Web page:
Learning from Experiments in Arts Innovation

The following blog post by Josephine Ramirez originally appeared on the James Irvine Foundation's blog and is reprinted here by permission.

Staying relevant amid a shifting landscape is an obstacle that’s very familiar in our field: arts organizations are challenged to meet the changing expectations of communities they serve. My predecessors at Irvine responded to that growing relevance gap in 2006 and launched the Arts Innovation Fund (AIF), a multiyear initiative that provided support for 19 large, established arts institutions in California to experiment with different ways they might adapt. The grants were intended to create the necessary space and freedom to try something new — and to learn from it.

We all know that a robust and vibrant arts community is essential to the general well-being of our many communities in California and beyond. And we also know that the past several decades have seen a significant overall decline in the number of people who attend arts events in California and throughout the U.S.

Findings from this initiative are now available following an independent report by Slover Linett Strategies. In keeping with the theme of innovation, we’re pleased to make an overview of these findings available in an exciting new format: an interactive infographic designed for viewing online or on your tablet. These findings are significant to arts organizations of all sizes, as well as to funders, policymakers and others who care about the vitality of the arts.

During the course of the initiative, Arts Innovation Fund grantees experimented with 28 different projects as they sought ways to adapt and change. These experiments provide important lessons for the field, exploring how arts organizations can become more relevant, robust and connected to the communities they serve.

AIF was an exciting initiative that I participated in as a grantee (having initiated the Active Arts program at the Los Angeles Music Center where I previously worked), and have been honored to shepherd during the closing years of the initiative as Arts program director at Irvine.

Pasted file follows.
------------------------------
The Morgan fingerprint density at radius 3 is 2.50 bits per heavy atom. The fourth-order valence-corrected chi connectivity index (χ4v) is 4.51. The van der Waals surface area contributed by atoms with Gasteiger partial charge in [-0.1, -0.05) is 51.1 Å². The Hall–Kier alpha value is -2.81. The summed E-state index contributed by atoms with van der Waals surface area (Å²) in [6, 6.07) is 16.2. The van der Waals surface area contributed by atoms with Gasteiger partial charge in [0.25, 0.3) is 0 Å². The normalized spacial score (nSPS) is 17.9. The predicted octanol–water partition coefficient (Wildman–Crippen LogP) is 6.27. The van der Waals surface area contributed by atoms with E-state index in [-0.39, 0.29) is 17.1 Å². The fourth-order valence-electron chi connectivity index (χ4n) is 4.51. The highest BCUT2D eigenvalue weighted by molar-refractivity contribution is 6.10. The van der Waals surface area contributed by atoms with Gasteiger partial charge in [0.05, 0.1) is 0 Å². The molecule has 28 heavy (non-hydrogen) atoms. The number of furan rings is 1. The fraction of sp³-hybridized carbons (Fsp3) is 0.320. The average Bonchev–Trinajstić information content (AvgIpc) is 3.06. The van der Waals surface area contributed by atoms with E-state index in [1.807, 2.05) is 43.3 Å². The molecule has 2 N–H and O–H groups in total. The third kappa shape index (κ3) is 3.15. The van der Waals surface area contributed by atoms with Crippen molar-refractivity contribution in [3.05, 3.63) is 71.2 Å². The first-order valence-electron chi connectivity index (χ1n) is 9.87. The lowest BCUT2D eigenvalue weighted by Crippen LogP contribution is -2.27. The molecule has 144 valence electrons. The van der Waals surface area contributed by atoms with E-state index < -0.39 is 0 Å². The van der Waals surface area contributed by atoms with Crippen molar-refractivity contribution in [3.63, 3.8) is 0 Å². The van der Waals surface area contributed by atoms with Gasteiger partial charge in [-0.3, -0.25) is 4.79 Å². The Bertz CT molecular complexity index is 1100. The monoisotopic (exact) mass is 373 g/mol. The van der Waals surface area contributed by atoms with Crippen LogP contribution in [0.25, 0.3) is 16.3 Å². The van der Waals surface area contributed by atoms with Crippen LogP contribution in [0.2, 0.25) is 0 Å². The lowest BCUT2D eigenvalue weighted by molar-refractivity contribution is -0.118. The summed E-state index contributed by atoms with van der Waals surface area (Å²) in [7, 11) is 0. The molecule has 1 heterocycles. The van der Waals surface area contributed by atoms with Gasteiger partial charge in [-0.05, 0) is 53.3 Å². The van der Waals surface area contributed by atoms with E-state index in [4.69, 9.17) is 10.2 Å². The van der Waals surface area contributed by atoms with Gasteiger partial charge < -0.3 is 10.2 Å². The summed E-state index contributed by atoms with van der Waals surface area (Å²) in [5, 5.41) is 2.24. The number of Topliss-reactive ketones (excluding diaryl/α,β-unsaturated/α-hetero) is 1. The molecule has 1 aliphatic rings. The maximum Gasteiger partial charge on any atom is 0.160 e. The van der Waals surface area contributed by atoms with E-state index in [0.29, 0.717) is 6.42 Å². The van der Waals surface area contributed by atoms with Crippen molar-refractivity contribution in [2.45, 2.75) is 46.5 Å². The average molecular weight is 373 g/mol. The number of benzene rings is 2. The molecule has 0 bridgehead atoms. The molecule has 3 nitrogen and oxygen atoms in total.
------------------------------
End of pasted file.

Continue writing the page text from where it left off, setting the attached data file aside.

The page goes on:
For me, one of the most important lessons from this multiyear experiment is about how it profiles our shift as a field away from the concept of audience development and toward a larger question articulated in the report, How do we make the arts more meaningful to more people — and to more kinds of people? This is an especially significant lesson for Irvine, and we will continue to pursue answers through our new Arts program strategy.

As we see in the most successful AIF projects, many arts institutions successfully implemented organizational changes that will allow them to better adapt in the future due to this “think outside the box” approach that was supported by AIF. This was a key finding for us and helped us focus our new grantmaking strategy on supporting grantees to increase their capacity to adapt to the widespread demographic changes and technological advances that are reshaping the way Californians engage in the arts today.

For more lessons learned, details and recommendations, download a PDF of the full report, A Laboratory for Relevance: Findings and Recommendations from the Arts Innovation Fund, and a separate collection of case studies that provide information about all 28 projects. You can also view three new videos that describe the aims of the Arts Innovation Fund, the need for change and lessons learned.

We would love to hear your thoughts on these findings: are these recommendations “on target” for arts nonprofits in a changing environment? Do they resonate with your experience of arts institutions? Are there other ideas that arts organizations can explore to become more relevant? Are there particular experiments among AIF grantees that will inspire you to think outside the box in your organization?

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